The situation is that two magic users are fighting a concrete golem, their only way to defeat it is to destroy it, when this characters crack it they find that the golem is hollow so their strategy is to fill the golem with water and heat it until it explodes because of the pressure. How hard would it be in a cold climate with the last air bender type of fire bending?
Not hard at all, provided that enough heat at a sufficiently high temperature can be supplied. Pressure will simply increase until it exceeds the concrete's limits. Note that while concrete is very resistant to compression, it is not resistant at all to expansion, which is why pre-stressed steel reinforcements are employed structurally. To be able to move, this golem cannot have much in the way of internal reinforcements.
Saltwater exposed to lava temperatures (1200 °C, but may be as low as 800 - 900 °C) is known to cause explosions powerful enough to crack solid granite ("littoral explosions"). If the steam does not find a release, imprisoned water can hurl shrapnel up to 3 miles away.
Also, it is documented that the reinforced vessel of a nuclear reactor core cannot withstand a powerful enough steam explosion.
Thick concrete is a decent thermal insulator, so the cold outside won't be able to cool the water inside quickly enough.
So, I am confident that the golem won't stand a chance.
If the golem is thick enough to work a good head of steam, and they're too near the golem when it goes kaboom, neither will your heroes.
Kill a concrete golem. You have: water, heat.
If heat can be added magically, presumably it can also be removed magically. So, it might be possible to encase the golem in ice.
Otherwise, humid vapour can quickly enter microscopic cracks in the concrete, and can then freeze, expanding and causing spalling. This ought to be done several times to damage the golem, unless some points (e.g. the joints) are more vulnerable. Moving a joint while locked in frozen water should impart considerable surface damage, reducing mobility.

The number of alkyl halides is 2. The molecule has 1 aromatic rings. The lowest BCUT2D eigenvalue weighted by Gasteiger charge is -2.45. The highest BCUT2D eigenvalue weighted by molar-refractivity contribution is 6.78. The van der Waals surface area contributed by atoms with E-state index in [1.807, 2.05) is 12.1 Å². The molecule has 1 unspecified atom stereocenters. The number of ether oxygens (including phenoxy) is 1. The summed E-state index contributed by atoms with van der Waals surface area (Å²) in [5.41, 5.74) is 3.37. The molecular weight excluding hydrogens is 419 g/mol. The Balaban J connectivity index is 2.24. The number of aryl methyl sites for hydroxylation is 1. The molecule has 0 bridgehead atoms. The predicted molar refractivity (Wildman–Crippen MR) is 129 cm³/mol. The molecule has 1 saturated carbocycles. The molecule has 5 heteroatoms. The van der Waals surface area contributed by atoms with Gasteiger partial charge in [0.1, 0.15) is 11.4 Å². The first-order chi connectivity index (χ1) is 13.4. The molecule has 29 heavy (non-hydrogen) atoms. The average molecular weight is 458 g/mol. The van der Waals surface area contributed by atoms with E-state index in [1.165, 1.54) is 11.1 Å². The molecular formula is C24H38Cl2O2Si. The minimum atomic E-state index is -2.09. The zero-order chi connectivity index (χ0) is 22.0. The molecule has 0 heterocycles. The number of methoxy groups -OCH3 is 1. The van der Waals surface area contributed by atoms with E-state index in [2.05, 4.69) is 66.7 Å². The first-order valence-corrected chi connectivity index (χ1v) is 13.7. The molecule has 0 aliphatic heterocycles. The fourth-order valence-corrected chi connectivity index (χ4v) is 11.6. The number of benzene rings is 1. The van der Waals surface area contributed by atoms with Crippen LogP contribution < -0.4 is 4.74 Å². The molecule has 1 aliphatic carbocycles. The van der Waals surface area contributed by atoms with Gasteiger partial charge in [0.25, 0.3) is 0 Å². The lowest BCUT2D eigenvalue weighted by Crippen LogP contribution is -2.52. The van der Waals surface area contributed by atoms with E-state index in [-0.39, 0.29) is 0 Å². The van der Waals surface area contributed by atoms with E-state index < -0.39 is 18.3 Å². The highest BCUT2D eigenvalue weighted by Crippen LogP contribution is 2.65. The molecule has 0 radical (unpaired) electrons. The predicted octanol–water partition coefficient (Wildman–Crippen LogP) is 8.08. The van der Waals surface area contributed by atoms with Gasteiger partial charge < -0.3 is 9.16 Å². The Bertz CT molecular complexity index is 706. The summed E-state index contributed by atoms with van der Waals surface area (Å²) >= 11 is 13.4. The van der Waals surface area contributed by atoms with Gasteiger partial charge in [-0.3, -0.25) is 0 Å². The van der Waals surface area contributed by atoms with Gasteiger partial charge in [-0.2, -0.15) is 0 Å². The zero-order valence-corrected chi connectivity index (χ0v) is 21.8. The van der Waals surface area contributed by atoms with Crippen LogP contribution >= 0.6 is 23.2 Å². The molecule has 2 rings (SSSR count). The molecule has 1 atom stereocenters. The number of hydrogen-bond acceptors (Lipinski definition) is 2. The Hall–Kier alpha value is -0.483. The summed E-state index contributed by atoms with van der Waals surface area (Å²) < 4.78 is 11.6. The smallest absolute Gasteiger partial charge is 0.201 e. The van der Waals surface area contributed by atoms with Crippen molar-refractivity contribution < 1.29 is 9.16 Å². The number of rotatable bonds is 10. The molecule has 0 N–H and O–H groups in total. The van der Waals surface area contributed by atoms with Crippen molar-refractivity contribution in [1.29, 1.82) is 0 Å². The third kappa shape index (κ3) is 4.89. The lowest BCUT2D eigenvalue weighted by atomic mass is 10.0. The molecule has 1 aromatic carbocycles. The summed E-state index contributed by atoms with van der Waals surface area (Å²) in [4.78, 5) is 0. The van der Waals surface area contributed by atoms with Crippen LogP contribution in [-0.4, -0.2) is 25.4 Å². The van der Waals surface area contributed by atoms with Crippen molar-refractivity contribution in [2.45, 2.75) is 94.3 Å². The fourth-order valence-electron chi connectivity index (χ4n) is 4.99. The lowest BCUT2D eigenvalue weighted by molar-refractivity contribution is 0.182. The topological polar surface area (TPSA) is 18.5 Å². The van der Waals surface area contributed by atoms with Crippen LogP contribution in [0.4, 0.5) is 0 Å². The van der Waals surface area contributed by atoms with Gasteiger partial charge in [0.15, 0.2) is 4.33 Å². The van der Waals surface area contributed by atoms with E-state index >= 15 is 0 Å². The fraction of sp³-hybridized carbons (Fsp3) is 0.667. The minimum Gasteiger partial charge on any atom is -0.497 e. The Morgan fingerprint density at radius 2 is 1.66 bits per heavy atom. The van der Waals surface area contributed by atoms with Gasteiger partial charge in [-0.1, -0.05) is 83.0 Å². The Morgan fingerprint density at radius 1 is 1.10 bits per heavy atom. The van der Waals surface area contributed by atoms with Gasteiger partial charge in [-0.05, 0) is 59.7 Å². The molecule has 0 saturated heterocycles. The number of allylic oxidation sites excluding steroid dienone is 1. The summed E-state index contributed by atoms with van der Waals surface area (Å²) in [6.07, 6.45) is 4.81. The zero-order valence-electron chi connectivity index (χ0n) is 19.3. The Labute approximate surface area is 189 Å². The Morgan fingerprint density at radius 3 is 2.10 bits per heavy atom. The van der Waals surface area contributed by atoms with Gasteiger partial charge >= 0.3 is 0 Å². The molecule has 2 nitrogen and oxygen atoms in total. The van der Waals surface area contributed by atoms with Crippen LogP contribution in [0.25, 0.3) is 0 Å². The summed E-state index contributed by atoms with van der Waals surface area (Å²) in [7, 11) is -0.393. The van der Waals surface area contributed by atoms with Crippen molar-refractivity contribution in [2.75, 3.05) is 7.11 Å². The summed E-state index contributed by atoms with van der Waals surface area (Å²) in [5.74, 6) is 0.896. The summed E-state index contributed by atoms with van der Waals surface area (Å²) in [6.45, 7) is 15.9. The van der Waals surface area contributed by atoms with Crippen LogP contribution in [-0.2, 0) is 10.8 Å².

Also, adding a large quantity of water should alter the balance of the golem, and possibly even make it fall down.
Water has a very high specific heat, meaning that it takes a lot of energy transferred to water to increase its temperature. To rapidly heat water, it will take a large amount of energy, and in the case of heating through flame, a hot flame with long exposure will be required.
Concrete has the advantage of very a low thermal conductivity meaning heating the outside of the concrete Golem will not heat the inside very rapidly.
If the temperatures of the flames are hot enough to heat the water inside the Golem rapidly enough to cause an explosion (there's also the problem of pressure since any holes in the Golem would make this even more difficult), they would be hot enough to destroy the concrete on their own which would create cracks as the water is heating.
If possible it would seem to be a better strategy to first heat the Golem and damage the concrete, then fill it with water and freeze it. Water expands when frozen and this would be destroy the structural integrity of the concrete and be much more realistic than heating the water rapidly enough to cause an explosion.
Why would a concrete golem be hollow? Use that against it!
It is tricky to cast a hollow thing out of concrete - much easier to make something solid. They don't really need to know exactly why it has to be hollow, but they want to find out. By making it not hollow.
Fill the golem with concrete, not water.
Maybe non hollow golem does not work. Joints don't bend? Too heavy to move? Then you are done.
Maybe solid concrete makes concrete golem not work. Then it will work less and less as concrete sets up.
Concrete expands as it hardens. Maybe you will blow up golem after all?
Golem is cracked already - that's how they know it is hollow. Water might drain out crack. But cement is thicker and hopefully will stay in crack.
How exactly you fill a hostile golem with water, concrete, Vegemite or anything else is left as an exercise for your characters.